Think about it.

Copyright reserved to me, Abramicus.

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Post time 2013-5-20 05:16:13 |Display all floors
What if all the countries with claims shared the resources according to a (hard-to-develop) formula and created a joint EEZ.
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Post time 2013-5-20 09:20:36 |Display all floors
This post was edited by abramicus at 2013-5-20 09:38
Ted180 Post time: 2013-5-20 05:16
What if all the countries with claims shared the resources according to a (hard-to-develop) formula  ...

There may be a solution to a n-person game using this paradigm.

As usual, we start out with defining the boundaries of the n-disputed region.  Let us say we have applied the 2-person formula described in the preceding post such that all 2-person disputes have been resolved.  Now, we are left with regions where there are 3 or more claimants.  This region may contain sub-regions where there are 4 or more claimants, etc.  Therefore, we should solve the 3-person model before we attack the higher n-person disputes.

Let us say the area of interest is EEZ where the dispute is between China/Taiwan, Vietnam and the Philippines.  We have to lump China and Taiwan together as one identical person because that is how they are treated by other countries when it comes to sovereignty issues, as otherwise, China and Taiwan being separate, could have two equal claims in place of their original one, to the disadvantage of other countries.  EEZ boundaries can be deduced from UNCLOS rules.  LAC of India and China are already well accepted by both sides.  But boundaries of sovereignty in the South China Sea are based on historical evidence that no two sides can agree on, and therefore, without that basis to define the area of dispute, cutting the cake in this instance would be hard to do.  You need to agree first on what is the cake to be cut.  So, in this example, we have to limit ourselves to the disputed EEZ's, which do not involve disputes of sovereignty, i.e., the Spratly Islands would not be a suitable object for such analysis.

First, we exclude the regions that are strictly a 2-person issue, and resolve them with the prior procedure.

Second, we define the region where all three have overlapping claims, with real boundary lines, and dated to a specific date for historical reference.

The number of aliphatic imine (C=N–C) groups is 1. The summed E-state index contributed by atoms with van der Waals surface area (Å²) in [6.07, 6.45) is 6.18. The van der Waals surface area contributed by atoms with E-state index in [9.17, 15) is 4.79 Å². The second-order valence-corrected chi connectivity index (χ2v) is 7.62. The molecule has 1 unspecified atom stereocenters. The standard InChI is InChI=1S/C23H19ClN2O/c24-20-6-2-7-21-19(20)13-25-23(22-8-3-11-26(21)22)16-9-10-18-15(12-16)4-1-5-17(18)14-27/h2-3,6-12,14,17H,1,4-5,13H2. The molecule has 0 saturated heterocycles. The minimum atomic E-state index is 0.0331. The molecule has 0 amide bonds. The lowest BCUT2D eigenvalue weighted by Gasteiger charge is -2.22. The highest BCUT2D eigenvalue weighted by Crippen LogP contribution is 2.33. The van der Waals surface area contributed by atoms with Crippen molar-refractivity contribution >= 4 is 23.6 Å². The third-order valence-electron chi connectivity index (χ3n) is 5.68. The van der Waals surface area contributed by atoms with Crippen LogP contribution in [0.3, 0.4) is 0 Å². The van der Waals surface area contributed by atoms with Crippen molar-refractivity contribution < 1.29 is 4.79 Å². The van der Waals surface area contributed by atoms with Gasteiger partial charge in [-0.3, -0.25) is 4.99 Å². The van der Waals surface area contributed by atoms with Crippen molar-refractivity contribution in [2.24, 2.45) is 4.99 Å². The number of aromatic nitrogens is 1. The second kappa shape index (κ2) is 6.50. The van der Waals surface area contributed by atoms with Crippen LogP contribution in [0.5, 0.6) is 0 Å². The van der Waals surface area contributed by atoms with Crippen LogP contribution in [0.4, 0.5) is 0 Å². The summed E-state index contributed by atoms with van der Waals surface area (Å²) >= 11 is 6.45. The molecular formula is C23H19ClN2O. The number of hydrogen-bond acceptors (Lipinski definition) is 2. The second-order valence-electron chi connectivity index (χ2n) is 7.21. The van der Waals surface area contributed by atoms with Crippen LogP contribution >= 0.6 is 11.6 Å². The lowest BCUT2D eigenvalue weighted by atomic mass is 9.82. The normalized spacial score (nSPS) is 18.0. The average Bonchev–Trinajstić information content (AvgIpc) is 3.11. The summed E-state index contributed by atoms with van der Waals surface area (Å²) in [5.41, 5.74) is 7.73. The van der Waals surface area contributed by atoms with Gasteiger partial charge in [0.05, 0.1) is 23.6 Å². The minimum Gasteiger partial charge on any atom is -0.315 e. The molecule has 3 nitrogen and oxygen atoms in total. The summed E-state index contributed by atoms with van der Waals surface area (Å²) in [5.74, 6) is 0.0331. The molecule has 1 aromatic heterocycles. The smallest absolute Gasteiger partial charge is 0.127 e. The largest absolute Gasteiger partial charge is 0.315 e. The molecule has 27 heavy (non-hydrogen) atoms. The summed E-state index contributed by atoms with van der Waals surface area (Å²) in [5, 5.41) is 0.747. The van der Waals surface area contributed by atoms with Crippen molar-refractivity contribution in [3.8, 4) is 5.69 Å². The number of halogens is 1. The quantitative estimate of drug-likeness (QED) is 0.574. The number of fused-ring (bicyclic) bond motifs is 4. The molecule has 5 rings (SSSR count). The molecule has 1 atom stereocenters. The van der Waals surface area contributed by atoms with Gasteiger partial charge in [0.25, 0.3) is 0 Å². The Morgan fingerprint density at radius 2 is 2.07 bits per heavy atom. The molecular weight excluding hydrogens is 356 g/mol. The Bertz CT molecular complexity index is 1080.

Third, each party will list down iwhat it demands for each part of the region in dispute.

There are many paths one could take from hereon, which is uncharted territory, some of which are paradoxical, some impossible, and some outright ridiculous.  Clearly, beyond the Cake-cutting and the Dice-throwing, we need another mechanism to deal with this higher level of complexity as regards what is a fair division, what is a fair decision of who gets what.  It may be difficult, but I think it is entirely possible to come up with such a paradigm.  I will be back on this issue.  But first, let me eat my cake.

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Post time 2013-5-20 18:05:36 |Display all floors
Abramicus, you are obviously smarter than me and a mathematician-logician. And I admire your rational approach to resolving this conflict. I want to be your friend.
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Post time 2013-5-20 18:19:13 |Display all floors
How about a drinking competition?

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Post time 2013-5-20 19:58:47 |Display all floors
If reconciliation between China's mainland and China's Taiwan is already difficult, how easy will it be talking to others. So its better that China solve its own unification problem first before resolving territorial disputes. No country will want to pay a price because no one thinks the other party has any right to receive in the first place.

The region under dispute is not the sole subject of interest to China, Vietnam and Philippines only but also to foreign powers' and maybe even some of their South East Asia friends via Vietnam or Philippines. Since for many good reasons China should not use its size to muscle out Vietnam and Philippines, so only until China, Vietnam and Philippines finally sit down as one no solution is probable. Be patient these three will wise up some day but not just now. For now maintaining peace is of paramount importance and if possible restore the friendship and trust.